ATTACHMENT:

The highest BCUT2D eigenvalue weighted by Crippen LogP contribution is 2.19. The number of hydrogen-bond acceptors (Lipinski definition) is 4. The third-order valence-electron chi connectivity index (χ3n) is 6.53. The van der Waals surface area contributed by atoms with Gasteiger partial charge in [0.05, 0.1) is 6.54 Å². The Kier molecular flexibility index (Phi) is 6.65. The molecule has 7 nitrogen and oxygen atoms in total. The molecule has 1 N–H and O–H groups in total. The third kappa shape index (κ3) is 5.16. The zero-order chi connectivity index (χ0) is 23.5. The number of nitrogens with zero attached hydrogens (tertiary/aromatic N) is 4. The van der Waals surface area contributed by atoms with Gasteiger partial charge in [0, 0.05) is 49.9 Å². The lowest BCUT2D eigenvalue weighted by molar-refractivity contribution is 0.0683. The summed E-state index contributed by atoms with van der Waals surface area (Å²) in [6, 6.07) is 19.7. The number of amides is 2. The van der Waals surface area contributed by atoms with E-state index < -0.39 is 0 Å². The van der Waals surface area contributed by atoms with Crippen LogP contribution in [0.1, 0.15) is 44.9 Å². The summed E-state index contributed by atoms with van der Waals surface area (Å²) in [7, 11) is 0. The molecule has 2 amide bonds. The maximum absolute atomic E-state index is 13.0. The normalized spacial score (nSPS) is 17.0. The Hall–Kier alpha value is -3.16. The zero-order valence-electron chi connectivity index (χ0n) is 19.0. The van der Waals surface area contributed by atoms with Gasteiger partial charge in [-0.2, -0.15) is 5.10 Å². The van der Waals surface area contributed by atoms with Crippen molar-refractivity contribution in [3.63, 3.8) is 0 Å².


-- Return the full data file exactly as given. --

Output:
The highest BCUT2D eigenvalue weighted by Crippen LogP contribution is 2.19. The number of hydrogen-bond acceptors (Lipinski definition) is 4. The third-order valence-electron chi connectivity index (χ3n) is 6.53. The van der Waals surface area contributed by atoms with Gasteiger partial charge in [0.05, 0.1) is 6.54 Å². The Kier molecular flexibility index (Phi) is 6.65. The molecule has 7 nitrogen and oxygen atoms in total. The molecule has 1 N–H and O–H groups in total. The third kappa shape index (κ3) is 5.16. The zero-order chi connectivity index (χ0) is 23.5. The number of nitrogens with zero attached hydrogens (tertiary/aromatic N) is 4. The van der Waals surface area contributed by atoms with Gasteiger partial charge in [0, 0.05) is 49.9 Å². The lowest BCUT2D eigenvalue weighted by molar-refractivity contribution is 0.0683. The summed E-state index contributed by atoms with van der Waals surface area (Å²) in [6, 6.07) is 19.7. The number of amides is 2. The van der Waals surface area contributed by atoms with E-state index < -0.39 is 0 Å². The van der Waals surface area contributed by atoms with Crippen LogP contribution in [0.1, 0.15) is 44.9 Å². The summed E-state index contributed by atoms with van der Waals surface area (Å²) in [7, 11) is 0. The molecule has 2 amide bonds. The maximum absolute atomic E-state index is 13.0. The normalized spacial score (nSPS) is 17.0. The Hall–Kier alpha value is -3.16. The zero-order valence-electron chi connectivity index (χ0n) is 19.0. The van der Waals surface area contributed by atoms with Gasteiger partial charge in [-0.2, -0.15) is 5.10 Å². The van der Waals surface area contributed by atoms with Crippen molar-refractivity contribution in [3.63, 3.8) is 0 Å².